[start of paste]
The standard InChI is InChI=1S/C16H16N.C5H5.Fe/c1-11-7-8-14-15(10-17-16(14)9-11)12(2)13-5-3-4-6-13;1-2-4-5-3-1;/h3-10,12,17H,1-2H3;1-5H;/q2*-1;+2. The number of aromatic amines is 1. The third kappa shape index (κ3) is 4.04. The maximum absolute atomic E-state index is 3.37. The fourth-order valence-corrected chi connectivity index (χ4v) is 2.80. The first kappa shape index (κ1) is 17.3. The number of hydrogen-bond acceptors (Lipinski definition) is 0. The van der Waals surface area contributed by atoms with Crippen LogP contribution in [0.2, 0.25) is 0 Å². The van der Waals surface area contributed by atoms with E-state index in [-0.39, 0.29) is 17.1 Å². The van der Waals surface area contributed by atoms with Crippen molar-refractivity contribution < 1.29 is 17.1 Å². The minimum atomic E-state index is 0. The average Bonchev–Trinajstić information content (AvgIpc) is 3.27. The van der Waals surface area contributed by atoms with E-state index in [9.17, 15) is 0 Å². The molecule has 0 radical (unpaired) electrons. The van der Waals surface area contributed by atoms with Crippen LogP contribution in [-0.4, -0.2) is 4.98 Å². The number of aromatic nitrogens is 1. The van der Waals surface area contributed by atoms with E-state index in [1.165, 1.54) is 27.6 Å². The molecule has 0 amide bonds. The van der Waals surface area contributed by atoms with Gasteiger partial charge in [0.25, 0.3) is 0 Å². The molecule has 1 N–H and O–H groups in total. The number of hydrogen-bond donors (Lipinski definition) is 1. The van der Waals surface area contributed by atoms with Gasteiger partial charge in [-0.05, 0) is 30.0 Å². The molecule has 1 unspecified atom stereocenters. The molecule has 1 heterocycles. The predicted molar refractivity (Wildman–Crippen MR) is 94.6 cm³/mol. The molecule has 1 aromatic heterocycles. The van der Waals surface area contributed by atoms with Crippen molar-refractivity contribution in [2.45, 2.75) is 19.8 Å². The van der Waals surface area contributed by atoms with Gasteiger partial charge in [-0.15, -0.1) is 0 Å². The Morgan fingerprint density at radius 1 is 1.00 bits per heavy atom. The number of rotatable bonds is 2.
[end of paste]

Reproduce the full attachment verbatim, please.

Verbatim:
The standard InChI is InChI=1S/C16H16N.C5H5.Fe/c1-11-7-8-14-15(10-17-16(14)9-11)12(2)13-5-3-4-6-13;1-2-4-5-3-1;/h3-10,12,17H,1-2H3;1-5H;/q2*-1;+2. The number of aromatic amines is 1. The third kappa shape index (κ3) is 4.04. The maximum absolute atomic E-state index is 3.37. The fourth-order valence-corrected chi connectivity index (χ4v) is 2.80. The first kappa shape index (κ1) is 17.3. The number of hydrogen-bond acceptors (Lipinski definition) is 0. The van der Waals surface area contributed by atoms with Crippen LogP contribution in [0.2, 0.25) is 0 Å². The van der Waals surface area contributed by atoms with E-state index in [-0.39, 0.29) is 17.1 Å². The van der Waals surface area contributed by atoms with Crippen molar-refractivity contribution < 1.29 is 17.1 Å². The minimum atomic E-state index is 0. The average Bonchev–Trinajstić information content (AvgIpc) is 3.27. The van der Waals surface area contributed by atoms with E-state index in [9.17, 15) is 0 Å². The molecule has 0 radical (unpaired) electrons. The van der Waals surface area contributed by atoms with Crippen LogP contribution in [-0.4, -0.2) is 4.98 Å². The number of aromatic nitrogens is 1. The van der Waals surface area contributed by atoms with E-state index in [1.165, 1.54) is 27.6 Å². The molecule has 0 amide bonds. The van der Waals surface area contributed by atoms with Gasteiger partial charge in [0.25, 0.3) is 0 Å². The molecule has 1 N–H and O–H groups in total. The number of hydrogen-bond donors (Lipinski definition) is 1. The van der Waals surface area contributed by atoms with Gasteiger partial charge in [-0.05, 0) is 30.0 Å². The molecule has 1 unspecified atom stereocenters. The molecule has 1 heterocycles. The predicted molar refractivity (Wildman–Crippen MR) is 94.6 cm³/mol. The molecule has 1 aromatic heterocycles. The van der Waals surface area contributed by atoms with Crippen molar-refractivity contribution in [2.45, 2.75) is 19.8 Å². The van der Waals surface area contributed by atoms with Gasteiger partial charge in [-0.15, -0.1) is 0 Å². The Morgan fingerprint density at radius 1 is 1.00 bits per heavy atom. The number of rotatable bonds is 2.